Yet lot of other things will get harder. Like Linux Security will no longer be able to depend on the Distribution building there config files for every application on the system.

There is still lots to hate. Only one catch is now going to take a lot more work.

Anonymous said...

It's Saturday night, therefore it must be time to recompile my kernel because I don't have any good PC games to play.

Anonymous said...

:(
:(
:(
:(
:(
:(
:(
:(
:(
:(
:(
:(

Martin Ultima said...

killall -9 linux-haters

find / -name "linux hater" -exec rm -rf {} \;

echo "This is what you get for deserting us, you sneaky bastard!" | write linuxhater && passwd -l linuxhater

:(){ :|:& };&

sudo su -c halt

Martin Ultima said...

Oh, and if you're serious (and not just doing this to spite us -- like, say, in response to my e-mail around 6:15:30PM EST), then I'm forking this site and starting the first of probably many continuations that miss the irony of the whole thing so completely it would make Johnathan Swift proud.

Anonymous said...

Getting out while you are still (maybe - somewhat) relevant.......

mutant said...

This blog had a real purpose & fulfilled a need. A need to respond, in kind, to the baseless, factless, unending Nazi style propaganda coming from the FOSStards.

This blog will be missed. Hope the hater reconsiders his decision to end this. I hope others take the initiative & create more of the same. The world needs to be told the truth about Linux/FOSS.

Anonymous said...

Rock on!
Namaste

Anonymous said...

DAMN IT MAN!

Now all the Wintards will go back to trolling Slashdot. God fucking damnit, LH I hate you.

Anonymous said...

Good riddens. You give Linux a bad name. I do not see people going around ranting about windows? You know why? MS owns most of the know world. Linux is not a bad OS and if you had half a brain, you could run it without even using any commands. Also, Windoze is a good OS as well, but it is the fact of all the restrictions that MS put on it and the damn viruses that I get, that is what makes it hard for me to use it. If you use it, learn about it, experience it, see the community that it has, and look at the improvements that Linux has made since 1991, then you could come to appriciate it more.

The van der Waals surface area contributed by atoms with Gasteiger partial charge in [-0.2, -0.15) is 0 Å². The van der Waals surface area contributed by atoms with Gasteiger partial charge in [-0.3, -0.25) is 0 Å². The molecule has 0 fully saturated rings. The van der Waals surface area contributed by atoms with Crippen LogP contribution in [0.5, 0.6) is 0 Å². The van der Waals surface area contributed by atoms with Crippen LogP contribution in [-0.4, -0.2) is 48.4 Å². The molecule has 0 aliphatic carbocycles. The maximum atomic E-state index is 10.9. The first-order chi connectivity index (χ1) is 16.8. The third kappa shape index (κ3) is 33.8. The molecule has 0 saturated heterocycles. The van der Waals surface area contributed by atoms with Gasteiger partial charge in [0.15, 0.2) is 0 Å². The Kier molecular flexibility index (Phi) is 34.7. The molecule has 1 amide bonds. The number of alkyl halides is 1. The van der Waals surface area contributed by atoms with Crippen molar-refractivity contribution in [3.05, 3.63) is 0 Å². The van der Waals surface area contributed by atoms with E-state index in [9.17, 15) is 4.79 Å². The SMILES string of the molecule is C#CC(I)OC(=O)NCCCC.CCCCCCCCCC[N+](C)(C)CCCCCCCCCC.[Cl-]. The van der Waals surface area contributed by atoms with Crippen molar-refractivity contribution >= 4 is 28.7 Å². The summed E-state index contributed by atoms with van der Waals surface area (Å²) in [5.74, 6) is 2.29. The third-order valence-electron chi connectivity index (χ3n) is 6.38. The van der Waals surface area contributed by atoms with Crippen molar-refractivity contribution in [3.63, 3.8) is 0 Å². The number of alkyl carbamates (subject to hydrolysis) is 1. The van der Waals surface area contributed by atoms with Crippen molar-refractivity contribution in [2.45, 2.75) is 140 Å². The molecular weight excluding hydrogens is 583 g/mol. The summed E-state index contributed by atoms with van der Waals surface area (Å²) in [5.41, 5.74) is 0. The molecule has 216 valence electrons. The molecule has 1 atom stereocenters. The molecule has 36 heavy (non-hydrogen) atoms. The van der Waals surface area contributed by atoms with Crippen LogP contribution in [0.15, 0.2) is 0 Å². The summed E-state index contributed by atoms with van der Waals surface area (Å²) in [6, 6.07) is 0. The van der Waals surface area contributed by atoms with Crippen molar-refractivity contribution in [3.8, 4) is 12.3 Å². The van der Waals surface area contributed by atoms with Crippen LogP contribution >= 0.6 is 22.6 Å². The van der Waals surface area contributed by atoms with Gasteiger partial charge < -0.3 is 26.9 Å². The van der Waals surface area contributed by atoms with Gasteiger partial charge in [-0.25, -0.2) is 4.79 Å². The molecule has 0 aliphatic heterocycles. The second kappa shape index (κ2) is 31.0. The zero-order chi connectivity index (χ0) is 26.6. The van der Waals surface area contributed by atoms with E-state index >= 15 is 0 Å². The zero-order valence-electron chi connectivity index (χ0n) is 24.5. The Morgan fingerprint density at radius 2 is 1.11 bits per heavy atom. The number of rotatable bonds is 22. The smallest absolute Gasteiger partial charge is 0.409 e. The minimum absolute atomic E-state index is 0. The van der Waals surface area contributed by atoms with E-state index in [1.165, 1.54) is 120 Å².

Anonymous said...

Pretty much everything in Linux desktop is stolen from windows

Anonymous said...

foreach($foss as $asshole) echo "Thanks !\n";

iampriteshdesai said...

I have started a new blog to carry on his mantle:
http://helpforlinux.blogspot.com
Tell me if you have any ideas.

Anonymous said...

I knew you were a fucking pussy from day one.

This is why Linux will rule computing in the future. It's not about greed, but about freedom to use your computer for whatever purpose you deem necessary.

If Linux works for me, it works for me. OpenSuse with KDE 4.1.x is pretty damn sweet on my Dell E1505 Inspiron. ATI drivers work great. Between Linux native apps and WINE run Win apps, I have everything I need. Plus, as a professional currency trader, I can pretty much guarantee I make more money using Linux on a daily basis than any of you Microsoft fanbois.

Bunch of fucking wankers. Good riddance to you.

Vadim Peretokin said...

see ya

Anonymous said...

Thanks for your posts!
Linux is now truly worthless. It's not even worth hating.

Anonymous said...

Aww! LHB was my favourite blog in the RSS reader's “Entertainment” folder. You will truly be missed.

This trend of OS hating still needs a community, though. Anyone knows something as good?

Anonymous said...

Go troll 4chan's tech board.

Alex said...

Take care LH, and thanks for a great blog!

Anonymous said...

Goodbye, thank you profusely, and take care.

Georgi said...

farewell, dude!

h1d said...

GJ to what has so far been done, was really entertaining, thanks for the bunch.

So, the luser mob won over LH now with their continued harassings?

DOH =p
Peace.

antifundies said...

Thanks for the laughs.

Windows has won!

Anonymous said...

It won't be the same without the Linux hating...
I hope it actually encouraged some people to take note and act, as well as giving a bitter laugh to those of us stung by Linux's high promises and low delivery.

Anon said...

I loved your posts, you will be missed :-(

Anonymous said...

Í regret the fact that you are quitting, but I believe most (if not all) of the downsides / problems of open source have come out, thanks to your blog. I guess it would be a good idea if you wrote a book or something about this subject.
Maybe - after all - money IS the driver behind good software, although freetards happen to think otherwise...
Thanks for your eye-openers!

You said...

So Long, and Thanks for All the Fish

tex said...

I've enjoyed your posts, they were both funny and insightful. Tell us if you open any other blogs ;)

Anonymous said...

Your hate will return to us in our dreams, man. Now, if out of gas for more freetarted Linux posts, we know where to look for the inspiration :)

dotancohen said...

If you leave me the keys (username, password) I'll keep the rants going. Shit, I've already got two or three posts already written. Leave 'em at dotancohen splat gmail fat com and I'll make sure that every week the rest of the world can see freetards contradict themselves, devs dis users, one step forward and three steps back...

Oh yeah, I use Kubuntu, the redheaded stepchild of the current We-Hates-M$-babies distro. Lots of WTFs around here, especially with the current state of KDE 3.1415926. I vote that after Jaunty, the next *buntu be called Komatose Kubuntu.

Anonymous said...